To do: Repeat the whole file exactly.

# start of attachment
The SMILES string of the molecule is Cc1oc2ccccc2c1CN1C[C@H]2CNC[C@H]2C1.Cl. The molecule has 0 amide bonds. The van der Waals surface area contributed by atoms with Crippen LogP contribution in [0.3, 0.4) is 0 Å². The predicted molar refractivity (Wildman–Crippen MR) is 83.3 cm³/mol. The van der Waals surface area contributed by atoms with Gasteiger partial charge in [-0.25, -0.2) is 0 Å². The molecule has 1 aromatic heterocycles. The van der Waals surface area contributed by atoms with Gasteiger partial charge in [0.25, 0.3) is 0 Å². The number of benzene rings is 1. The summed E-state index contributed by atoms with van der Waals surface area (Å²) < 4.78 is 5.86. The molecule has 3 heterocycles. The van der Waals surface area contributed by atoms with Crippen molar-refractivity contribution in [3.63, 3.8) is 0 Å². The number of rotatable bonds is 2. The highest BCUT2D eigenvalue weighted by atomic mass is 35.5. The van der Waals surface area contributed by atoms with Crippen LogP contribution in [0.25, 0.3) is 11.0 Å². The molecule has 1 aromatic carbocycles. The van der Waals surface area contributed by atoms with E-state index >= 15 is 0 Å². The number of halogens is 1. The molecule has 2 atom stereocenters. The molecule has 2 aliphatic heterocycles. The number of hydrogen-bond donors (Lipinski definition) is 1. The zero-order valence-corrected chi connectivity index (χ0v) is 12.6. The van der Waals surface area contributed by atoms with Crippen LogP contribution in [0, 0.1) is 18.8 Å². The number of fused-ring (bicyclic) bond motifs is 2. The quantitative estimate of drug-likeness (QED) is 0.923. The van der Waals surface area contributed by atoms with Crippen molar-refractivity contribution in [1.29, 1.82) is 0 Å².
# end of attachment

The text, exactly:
The SMILES string of the molecule is Cc1oc2ccccc2c1CN1C[C@H]2CNC[C@H]2C1.Cl. The molecule has 0 amide bonds. The van der Waals surface area contributed by atoms with Crippen LogP contribution in [0.3, 0.4) is 0 Å². The predicted molar refractivity (Wildman–Crippen MR) is 83.3 cm³/mol. The van der Waals surface area contributed by atoms with Gasteiger partial charge in [-0.25, -0.2) is 0 Å². The molecule has 1 aromatic heterocycles. The van der Waals surface area contributed by atoms with Gasteiger partial charge in [0.25, 0.3) is 0 Å². The number of benzene rings is 1. The summed E-state index contributed by atoms with van der Waals surface area (Å²) < 4.78 is 5.86. The molecule has 3 heterocycles. The van der Waals surface area contributed by atoms with Crippen molar-refractivity contribution in [3.63, 3.8) is 0 Å². The number of rotatable bonds is 2. The highest BCUT2D eigenvalue weighted by atomic mass is 35.5. The van der Waals surface area contributed by atoms with Crippen LogP contribution in [0.25, 0.3) is 11.0 Å². The molecule has 1 aromatic carbocycles. The van der Waals surface area contributed by atoms with E-state index >= 15 is 0 Å². The number of halogens is 1. The molecule has 2 atom stereocenters. The molecule has 2 aliphatic heterocycles. The number of hydrogen-bond donors (Lipinski definition) is 1. The zero-order valence-corrected chi connectivity index (χ0v) is 12.6. The van der Waals surface area contributed by atoms with Crippen LogP contribution in [0, 0.1) is 18.8 Å². The number of fused-ring (bicyclic) bond motifs is 2. The quantitative estimate of drug-likeness (QED) is 0.923. The van der Waals surface area contributed by atoms with Crippen molar-refractivity contribution in [1.29, 1.82) is 0 Å².